Volunteers working to make thousands of face masks for Baldwin City residents
photo by: Submitted photo
After spending Saturday morning volunteering at the Baldwin City food pantry, Nancy Arnold was planning to spend the afternoon helping to make the community safer during the COVID-19 pandemic.
The retired school teacher said she would be sitting in front of her mother’s old sewing machine, making use of skills she learned in her high school home economics class to produce face masks designed to help prevent the spread of COVID-19. She is one of 29 volunteers making masks in the Face Masks for Baldwin City project.
“I gave away from 30 to 40 this morning at the food pantry,” she said. “… It’s a great project.”
Face Masks for Baldwin City is the brainchild of Jeannette Blackmar, executive director of the Lumberyard Arts Center, who enlisted the Baldwin City Chamber of Commerce, Baldwin City Public Library and Quilters’ Paradise to help with the project.
“I was inspired when I learned there were people out there making masks,” she said. “I thought the Lumberyard Arts Center could coordinate and promote it. Our goal is to make 5,000 face masks for the community.”
That should provide enough masks for individuals needing them in the Baldwin City area, as well as for local businesses that are requesting them for employees, Blackmar said. But she said more volunteers are needed to reach the goal. As of Friday, the end of the project’s first full week, volunteers had made 236 face masks, she said.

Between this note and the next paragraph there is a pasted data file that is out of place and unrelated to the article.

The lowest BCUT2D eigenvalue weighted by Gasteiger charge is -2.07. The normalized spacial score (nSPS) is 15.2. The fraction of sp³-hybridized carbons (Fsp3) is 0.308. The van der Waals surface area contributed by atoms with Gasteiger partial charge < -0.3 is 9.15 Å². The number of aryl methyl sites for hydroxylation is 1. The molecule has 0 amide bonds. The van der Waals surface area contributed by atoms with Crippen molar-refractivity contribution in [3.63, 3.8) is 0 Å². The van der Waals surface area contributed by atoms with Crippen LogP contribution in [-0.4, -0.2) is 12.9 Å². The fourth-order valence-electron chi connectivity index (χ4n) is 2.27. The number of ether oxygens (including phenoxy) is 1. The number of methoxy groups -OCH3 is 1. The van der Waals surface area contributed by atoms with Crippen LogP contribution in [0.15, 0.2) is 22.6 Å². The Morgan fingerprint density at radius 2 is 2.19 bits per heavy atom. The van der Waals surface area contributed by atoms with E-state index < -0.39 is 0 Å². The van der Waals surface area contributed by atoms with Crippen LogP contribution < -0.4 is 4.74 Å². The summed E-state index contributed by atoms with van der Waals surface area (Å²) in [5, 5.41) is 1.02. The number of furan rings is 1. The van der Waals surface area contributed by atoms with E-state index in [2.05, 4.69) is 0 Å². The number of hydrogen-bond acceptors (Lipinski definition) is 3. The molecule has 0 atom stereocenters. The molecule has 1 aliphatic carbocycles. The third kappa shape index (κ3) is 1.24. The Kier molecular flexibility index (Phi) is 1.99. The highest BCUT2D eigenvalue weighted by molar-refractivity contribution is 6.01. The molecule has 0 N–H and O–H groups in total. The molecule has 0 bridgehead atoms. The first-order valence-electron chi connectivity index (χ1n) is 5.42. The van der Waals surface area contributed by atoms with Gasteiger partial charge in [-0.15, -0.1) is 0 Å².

The masks are made from a pattern provided by LMH Health that conforms to standards of the U.S. Centers for Disease Control and Prevention, Blackmar said. Most of the masks consist of two layers of cotton cloth, although some add a third layer, she said.
One of the local volunteers, Quilters’ Paradise owner Sharon Vesecky, was already making face masks before the project started.
“I had planned on doing other things during this time, but the masks kind of took over,” she said. “I started making them for my family, and then a nurse friend called, and I and started making them for her group at her hospital. It just kind of mushroomed.”
Vesecky said she has become adept at crafting the masks.
“I have five more stitches, and then I will have finished my 200th,” she said. “When I clocked myself, it took six minutes to make a mask. Cutting material and organizing takes additional time.”
Vesecky helped kickstart the project with a donation of cloth from her “personal stash” and from material from her shop had already unrolled from bolts. One of the fabric companies that supplies her shop also donated two bolts of cloth, she said.
“I have no idea how much I donated,” she said. “It won’t be enough.”
Blackmar said the Lumberyard is looking for donations to buy more fabric and is seeking a grant from the Douglas County Community Foundation to buy more supplies.
Although Blackmar said the ultimate goal of the project is to help keep the community safe during the pandemic, it also happens to fit in with the arts center’s creative mission.
“We see it as a community arts project,” she said. “We have hundreds of fabrics. We encourage people to be playful and creative.”
Those interested in volunteering to make face masks should call the arts center at 785-594-3186. Blackmar said volunteers would be provided with kits to sew masks, but would be free to use their own materials.
Businesses can request masks over the phone and soon will be able to apply online at the Lumberyard’s website, lumberyardartscenter.org. Blackmar also said residents will be informed of distribution sites once a larger inventory of masks is available.